Potter advises trainers to add 0.5 percent salt to the feed portion of the horse's diet, and offer an additional three ounces of loose salt daily — not mixed in the feed — during warmer weather to compensate for sodium lost in sweat.
“Horses in training, even in cooler/colder weather, will need some supplemental salt—one to two ounces daily,” he added. “If horses are fed salt in their stalls, it is much more workable to feed loose salt for two reasons: 1) the allocation and consumption of salt can be accurately managed and monitored, and 2) salt consumption due to salt craving can be prevented. Given free-choice access to salt blocks for horses in stalls frequently results in excessive salt consumption, excessive water consumption, wet, messy stalls, etc.”
Potter said Houpt's paper and other work points to an issue that often is mismanaged in performance horses.
“Clearly, horses given furosemide prior to a race or performance will become acutely dehydrated, and during a race or strenuous performance they will get hot,” he said. “So, the first thing they need following the race or performance is to get rehydrated and cooled off. Thus, they need to drink.”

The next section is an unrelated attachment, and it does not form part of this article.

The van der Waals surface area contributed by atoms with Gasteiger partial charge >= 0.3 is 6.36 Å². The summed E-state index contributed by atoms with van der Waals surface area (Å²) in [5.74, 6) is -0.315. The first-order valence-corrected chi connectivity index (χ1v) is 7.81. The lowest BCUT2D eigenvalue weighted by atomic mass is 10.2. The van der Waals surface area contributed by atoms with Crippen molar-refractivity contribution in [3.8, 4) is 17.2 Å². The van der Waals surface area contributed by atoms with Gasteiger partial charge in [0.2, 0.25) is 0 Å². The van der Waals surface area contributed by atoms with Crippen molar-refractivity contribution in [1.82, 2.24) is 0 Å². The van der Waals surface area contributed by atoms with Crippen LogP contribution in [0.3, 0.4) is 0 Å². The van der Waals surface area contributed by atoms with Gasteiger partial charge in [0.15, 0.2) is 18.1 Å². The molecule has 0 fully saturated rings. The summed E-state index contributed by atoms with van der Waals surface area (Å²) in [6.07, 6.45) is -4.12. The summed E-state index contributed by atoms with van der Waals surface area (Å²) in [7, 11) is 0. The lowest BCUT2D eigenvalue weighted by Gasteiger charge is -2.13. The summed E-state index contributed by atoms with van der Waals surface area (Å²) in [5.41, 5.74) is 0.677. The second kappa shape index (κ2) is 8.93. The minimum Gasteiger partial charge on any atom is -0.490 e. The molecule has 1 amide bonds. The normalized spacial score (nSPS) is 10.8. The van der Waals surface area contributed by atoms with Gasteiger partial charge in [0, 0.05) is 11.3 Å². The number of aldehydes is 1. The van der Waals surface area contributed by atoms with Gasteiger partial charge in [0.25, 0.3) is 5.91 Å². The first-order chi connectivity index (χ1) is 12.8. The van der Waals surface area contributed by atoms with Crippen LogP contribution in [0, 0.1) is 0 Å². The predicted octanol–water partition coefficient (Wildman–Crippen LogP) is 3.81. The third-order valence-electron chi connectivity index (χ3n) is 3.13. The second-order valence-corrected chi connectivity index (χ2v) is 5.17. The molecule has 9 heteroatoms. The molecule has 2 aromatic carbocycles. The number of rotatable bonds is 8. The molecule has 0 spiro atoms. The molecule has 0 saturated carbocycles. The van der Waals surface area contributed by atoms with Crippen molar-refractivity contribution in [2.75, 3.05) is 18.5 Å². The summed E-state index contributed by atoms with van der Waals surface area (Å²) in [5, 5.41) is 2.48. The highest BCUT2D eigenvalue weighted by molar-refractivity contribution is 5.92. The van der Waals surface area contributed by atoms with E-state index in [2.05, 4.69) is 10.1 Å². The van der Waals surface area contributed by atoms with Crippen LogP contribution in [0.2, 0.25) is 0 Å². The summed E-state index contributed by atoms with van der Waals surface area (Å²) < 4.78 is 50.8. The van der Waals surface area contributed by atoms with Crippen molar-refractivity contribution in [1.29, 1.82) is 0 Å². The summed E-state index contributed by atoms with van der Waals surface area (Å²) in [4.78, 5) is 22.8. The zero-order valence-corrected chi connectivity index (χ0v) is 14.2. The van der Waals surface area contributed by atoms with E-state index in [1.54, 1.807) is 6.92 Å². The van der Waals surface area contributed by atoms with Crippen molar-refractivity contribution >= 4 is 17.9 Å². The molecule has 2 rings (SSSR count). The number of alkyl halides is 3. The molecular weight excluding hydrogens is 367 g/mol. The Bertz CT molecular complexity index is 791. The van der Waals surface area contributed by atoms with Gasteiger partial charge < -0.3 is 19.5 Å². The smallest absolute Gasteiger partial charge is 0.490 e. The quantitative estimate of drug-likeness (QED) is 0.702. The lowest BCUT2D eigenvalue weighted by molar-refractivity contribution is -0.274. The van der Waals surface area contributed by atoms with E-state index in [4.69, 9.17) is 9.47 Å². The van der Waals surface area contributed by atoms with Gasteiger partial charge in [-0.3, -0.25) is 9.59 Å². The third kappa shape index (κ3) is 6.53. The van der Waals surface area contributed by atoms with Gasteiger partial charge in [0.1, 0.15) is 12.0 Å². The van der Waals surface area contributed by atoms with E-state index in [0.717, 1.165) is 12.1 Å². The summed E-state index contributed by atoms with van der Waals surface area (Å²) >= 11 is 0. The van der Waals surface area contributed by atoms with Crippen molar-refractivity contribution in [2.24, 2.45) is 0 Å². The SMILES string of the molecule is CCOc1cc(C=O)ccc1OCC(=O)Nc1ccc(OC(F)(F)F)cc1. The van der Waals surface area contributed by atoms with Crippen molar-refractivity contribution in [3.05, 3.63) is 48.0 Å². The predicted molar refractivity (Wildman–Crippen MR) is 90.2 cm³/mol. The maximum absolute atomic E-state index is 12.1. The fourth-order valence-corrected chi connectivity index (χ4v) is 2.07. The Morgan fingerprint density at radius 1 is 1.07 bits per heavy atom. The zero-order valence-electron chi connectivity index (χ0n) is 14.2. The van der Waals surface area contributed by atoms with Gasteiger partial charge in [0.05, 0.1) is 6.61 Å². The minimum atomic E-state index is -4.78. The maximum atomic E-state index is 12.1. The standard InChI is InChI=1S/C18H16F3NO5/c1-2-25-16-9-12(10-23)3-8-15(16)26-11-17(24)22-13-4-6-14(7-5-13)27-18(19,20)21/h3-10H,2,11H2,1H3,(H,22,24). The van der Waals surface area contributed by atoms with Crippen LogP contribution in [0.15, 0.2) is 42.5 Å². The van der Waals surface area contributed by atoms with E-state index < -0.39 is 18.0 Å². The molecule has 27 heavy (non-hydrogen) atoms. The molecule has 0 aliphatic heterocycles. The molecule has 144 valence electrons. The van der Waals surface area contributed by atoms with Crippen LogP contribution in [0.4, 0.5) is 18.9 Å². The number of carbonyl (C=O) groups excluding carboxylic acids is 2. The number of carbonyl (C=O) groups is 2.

He said horses should be permitted to drink as much water as they want when they come off the racetrack or complete a performance.
“The too-frequent practice of limiting water intake following a race or performance until a horse is ‘cool' is clearly contraindicated,” Potter said.
Australian Richard Butterworth has developed a way to get sodium into a horse via its respiratory system and skin by standing in a salt chamber for 15 minutes per day for three consecutive days. He presented his theory, which so far is unsupported by science, to the Horse Tech Conference in London on October 18.
Butterworth claims his Equine Salt Therapy rejuvenates cells, clears mucus, treats skin diseases, help wounds to heal, speeds up recovery from travel sickness, and reduces anxiety.
Leading Australian trainer Peter Moody was the first trainer to construct and use the salt chamber at his yard, and Australian veterinarian Christopher Elliott saw favorable results, Horse & Hound reported.
Butterworth is seeking researchers to study his Equine Salt Therapy. For now, he has only anecdotal reports of its benefits.